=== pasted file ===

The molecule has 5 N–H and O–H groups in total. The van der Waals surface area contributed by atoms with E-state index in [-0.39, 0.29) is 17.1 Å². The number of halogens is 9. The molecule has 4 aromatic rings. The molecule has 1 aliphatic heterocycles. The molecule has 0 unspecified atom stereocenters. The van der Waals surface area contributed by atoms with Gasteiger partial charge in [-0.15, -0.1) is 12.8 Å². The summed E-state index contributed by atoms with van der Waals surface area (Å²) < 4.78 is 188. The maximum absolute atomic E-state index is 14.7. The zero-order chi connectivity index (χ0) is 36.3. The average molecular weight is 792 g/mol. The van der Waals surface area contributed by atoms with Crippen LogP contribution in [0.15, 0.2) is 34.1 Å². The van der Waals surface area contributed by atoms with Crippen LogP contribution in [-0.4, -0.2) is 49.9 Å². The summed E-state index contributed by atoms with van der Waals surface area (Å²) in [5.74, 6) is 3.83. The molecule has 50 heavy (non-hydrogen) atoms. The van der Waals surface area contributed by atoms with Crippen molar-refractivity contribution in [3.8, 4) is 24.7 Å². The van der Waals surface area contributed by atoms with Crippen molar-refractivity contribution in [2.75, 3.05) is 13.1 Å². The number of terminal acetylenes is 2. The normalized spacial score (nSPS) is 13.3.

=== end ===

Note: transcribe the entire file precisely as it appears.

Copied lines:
The molecule has 5 N–H and O–H groups in total. The van der Waals surface area contributed by atoms with E-state index in [-0.39, 0.29) is 17.1 Å². The number of halogens is 9. The molecule has 4 aromatic rings. The molecule has 1 aliphatic heterocycles. The molecule has 0 unspecified atom stereocenters. The van der Waals surface area contributed by atoms with Gasteiger partial charge in [-0.15, -0.1) is 12.8 Å². The summed E-state index contributed by atoms with van der Waals surface area (Å²) < 4.78 is 188. The maximum absolute atomic E-state index is 14.7. The zero-order chi connectivity index (χ0) is 36.3. The average molecular weight is 792 g/mol. The van der Waals surface area contributed by atoms with Crippen LogP contribution in [0.15, 0.2) is 34.1 Å². The van der Waals surface area contributed by atoms with Crippen LogP contribution in [-0.4, -0.2) is 49.9 Å². The summed E-state index contributed by atoms with van der Waals surface area (Å²) in [5.74, 6) is 3.83. The molecule has 50 heavy (non-hydrogen) atoms. The van der Waals surface area contributed by atoms with Crippen molar-refractivity contribution in [3.8, 4) is 24.7 Å². The van der Waals surface area contributed by atoms with Crippen molar-refractivity contribution in [2.75, 3.05) is 13.1 Å². The number of terminal acetylenes is 2. The normalized spacial score (nSPS) is 13.3.